Rising Mortgage Rates May Trigger an ‘Arms’ Race for Home Buyers, According to First American Real House Price Index

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—More first-time home buyers may choose ARMs because the lower mortgage rate gives them a purchasing power ‘boost’ over the 30-year, fixed-mortgage rate, says Chief Economist Mark Fleming—

SANTA ANA, Calif., July 22, 2022–(BUSINESS WIRE)–First American Financial Corporation (NYSE: FAF), a premier provider of title, settlement and risk solutions for real estate transactions and the leader in the digital transformation of its industry, today released the May 2022 First American Real House Price Index (RHPI). The RHPI measures the price changes of single-family properties throughout the U.S. adjusted for the impact of income and interest rate changes on consumer house-buying power over time at national, state and metropolitan area levels. Because the RHPI adjusts for house-buying power, it also serves as a measure of housing affordability.

Chief Economist Analysis: Real House Prices Increase 50.8 percent year over year

“In May 2022, the Real House Price Index (RHPI) jumped up by 50.8 percent year over year, which is the fastest growth in the more than 30-year history of the series. This rapid annual decline in affordability was driven by a 20.1 percent annual increase in nominal house prices and a 2.3 percentage point increase in the 30-year, fixed-mortgage rate compared with one year ago,” said Mark Fleming, chief economist at First American. “For home buyers, one way to mitigate the loss of affordability caused by a higher mortgage rate is with an equivalent, if not greater, increase in household income. Even though household income increased 4.6 percent since May 2021 and boosted consumer house-buying power, it was not enough to offset the affordability loss from higher mortgage rates and fast-rising nominal prices.”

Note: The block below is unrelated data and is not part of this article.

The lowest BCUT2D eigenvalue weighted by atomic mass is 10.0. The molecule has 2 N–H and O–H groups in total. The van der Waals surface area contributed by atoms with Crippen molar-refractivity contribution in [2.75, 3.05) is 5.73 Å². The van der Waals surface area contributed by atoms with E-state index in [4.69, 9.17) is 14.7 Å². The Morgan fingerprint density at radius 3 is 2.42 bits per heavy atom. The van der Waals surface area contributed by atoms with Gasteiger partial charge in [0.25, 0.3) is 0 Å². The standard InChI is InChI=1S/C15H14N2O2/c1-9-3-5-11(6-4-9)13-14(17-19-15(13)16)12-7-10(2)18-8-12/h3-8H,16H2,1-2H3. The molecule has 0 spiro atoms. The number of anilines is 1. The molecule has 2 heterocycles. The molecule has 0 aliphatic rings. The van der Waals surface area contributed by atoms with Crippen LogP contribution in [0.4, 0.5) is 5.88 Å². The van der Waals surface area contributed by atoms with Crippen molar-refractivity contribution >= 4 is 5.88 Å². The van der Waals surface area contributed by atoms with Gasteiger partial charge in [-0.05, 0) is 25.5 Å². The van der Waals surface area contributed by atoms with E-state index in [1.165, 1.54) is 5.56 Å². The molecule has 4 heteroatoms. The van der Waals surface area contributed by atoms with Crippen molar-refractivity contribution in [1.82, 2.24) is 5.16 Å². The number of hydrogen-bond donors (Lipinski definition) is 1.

“As affordability wanes, potential home buyers are looking to adjustable-rate mortgages (ARMs) for the lower rate benefit,” said Fleming. “Given the lower mortgage rate that is typically offered on an ARM today, compared with the 30-year, fixed-rate mortgage, ARMs offer prospective first-time home buyers an option to recapture some house-buying power in a rising rate environment.”

The Rise of ARMs — It’s All About House-Buying Power

“Since the beginning of 2022, the 30-year, fixed mortgage rate has increased 1.8 percentage points. While the rates on ARMs have increased too, ARMs have lower rates than 30-year, fixed-rate mortgages,” said Fleming. “According to the Mortgage Bankers Association’s weekly survey, the average rate on the 30-year, fixed-rate mortgage was 5.45 percent in May, while the average rate on a five-year ARM was 4.46 percent.”

“Consumer house-buying power, how much one can buy based on average household income and a given mortgage rate, increases when the mortgage rate drops,” said Fleming. “In fact, at those rates, an ARM increases consumer house-buying power by nearly $44,000 when compared with a traditional 30-year, fixed-rate mortgage. This could be a game-changer for many first-time home buyers.”

“Because ARMs offer a lower mortgage rate, there has been a steady increase in the share of ARM loans as mortgage rates have increased. For the month of May, the average share of ARM loans was up to 9.8 percent, compared with 3.9 percent one year ago,” said Fleming. “As all mortgage rates continue to increase, the share of ARM financing will likely increase.”

Are ARMs the Answer?

“While ARMs were a symbol of the housing market crash, today’s ARMs are very different. They offer reduced risk of significant payment shock when the fixed-rate period ends and rates become adjustable,” said Fleming. “As long as the ‘spread’ between ARMs and fixed-rate mortgages continues, more first-time home buyers may choose ARMs because the lower mortgage rate gives them a purchasing power ‘boost’ over the 30-year, fixed-mortgage rate.”